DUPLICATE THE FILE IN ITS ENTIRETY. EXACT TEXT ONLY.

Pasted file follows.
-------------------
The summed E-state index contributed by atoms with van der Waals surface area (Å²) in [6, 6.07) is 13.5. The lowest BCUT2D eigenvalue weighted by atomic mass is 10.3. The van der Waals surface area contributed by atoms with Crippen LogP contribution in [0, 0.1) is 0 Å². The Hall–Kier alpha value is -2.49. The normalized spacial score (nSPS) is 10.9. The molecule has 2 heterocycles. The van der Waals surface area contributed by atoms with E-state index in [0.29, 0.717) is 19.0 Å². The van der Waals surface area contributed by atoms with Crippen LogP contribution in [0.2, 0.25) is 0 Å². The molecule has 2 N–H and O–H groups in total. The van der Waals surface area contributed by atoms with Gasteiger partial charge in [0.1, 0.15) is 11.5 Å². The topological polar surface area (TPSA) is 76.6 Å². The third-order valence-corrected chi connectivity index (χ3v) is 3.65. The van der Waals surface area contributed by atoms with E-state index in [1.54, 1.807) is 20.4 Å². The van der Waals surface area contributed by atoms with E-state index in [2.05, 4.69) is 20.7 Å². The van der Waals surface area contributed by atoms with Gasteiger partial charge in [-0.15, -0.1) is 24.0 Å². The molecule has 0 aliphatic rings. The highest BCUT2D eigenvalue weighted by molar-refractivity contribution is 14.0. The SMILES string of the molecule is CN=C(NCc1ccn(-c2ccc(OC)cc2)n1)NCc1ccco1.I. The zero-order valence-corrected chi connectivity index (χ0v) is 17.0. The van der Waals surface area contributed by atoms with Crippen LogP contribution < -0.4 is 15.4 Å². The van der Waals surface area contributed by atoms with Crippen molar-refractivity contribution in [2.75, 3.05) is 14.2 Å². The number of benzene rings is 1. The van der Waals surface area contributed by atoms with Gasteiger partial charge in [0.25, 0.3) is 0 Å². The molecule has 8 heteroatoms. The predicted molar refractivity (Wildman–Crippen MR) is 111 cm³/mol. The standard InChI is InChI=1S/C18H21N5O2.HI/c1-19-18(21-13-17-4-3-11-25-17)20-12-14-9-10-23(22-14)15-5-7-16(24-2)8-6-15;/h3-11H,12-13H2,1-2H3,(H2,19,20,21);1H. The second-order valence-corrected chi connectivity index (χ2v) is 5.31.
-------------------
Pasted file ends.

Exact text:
The summed E-state index contributed by atoms with van der Waals surface area (Å²) in [6, 6.07) is 13.5. The lowest BCUT2D eigenvalue weighted by atomic mass is 10.3. The van der Waals surface area contributed by atoms with Crippen LogP contribution in [0, 0.1) is 0 Å². The Hall–Kier alpha value is -2.49. The normalized spacial score (nSPS) is 10.9. The molecule has 2 heterocycles. The van der Waals surface area contributed by atoms with E-state index in [0.29, 0.717) is 19.0 Å². The van der Waals surface area contributed by atoms with Crippen LogP contribution in [0.2, 0.25) is 0 Å². The molecule has 2 N–H and O–H groups in total. The van der Waals surface area contributed by atoms with Gasteiger partial charge in [0.1, 0.15) is 11.5 Å². The topological polar surface area (TPSA) is 76.6 Å². The third-order valence-corrected chi connectivity index (χ3v) is 3.65. The van der Waals surface area contributed by atoms with E-state index in [1.54, 1.807) is 20.4 Å². The van der Waals surface area contributed by atoms with E-state index in [2.05, 4.69) is 20.7 Å². The van der Waals surface area contributed by atoms with Gasteiger partial charge in [-0.15, -0.1) is 24.0 Å². The molecule has 0 aliphatic rings. The highest BCUT2D eigenvalue weighted by molar-refractivity contribution is 14.0. The SMILES string of the molecule is CN=C(NCc1ccn(-c2ccc(OC)cc2)n1)NCc1ccco1.I. The zero-order valence-corrected chi connectivity index (χ0v) is 17.0. The van der Waals surface area contributed by atoms with Crippen LogP contribution < -0.4 is 15.4 Å². The van der Waals surface area contributed by atoms with Crippen molar-refractivity contribution in [2.75, 3.05) is 14.2 Å². The number of benzene rings is 1. The van der Waals surface area contributed by atoms with Gasteiger partial charge in [0.25, 0.3) is 0 Å². The molecule has 8 heteroatoms. The predicted molar refractivity (Wildman–Crippen MR) is 111 cm³/mol. The standard InChI is InChI=1S/C18H21N5O2.HI/c1-19-18(21-13-17-4-3-11-25-17)20-12-14-9-10-23(22-14)15-5-7-16(24-2)8-6-15;/h3-11H,12-13H2,1-2H3,(H2,19,20,21);1H. The second-order valence-corrected chi connectivity index (χ2v) is 5.31.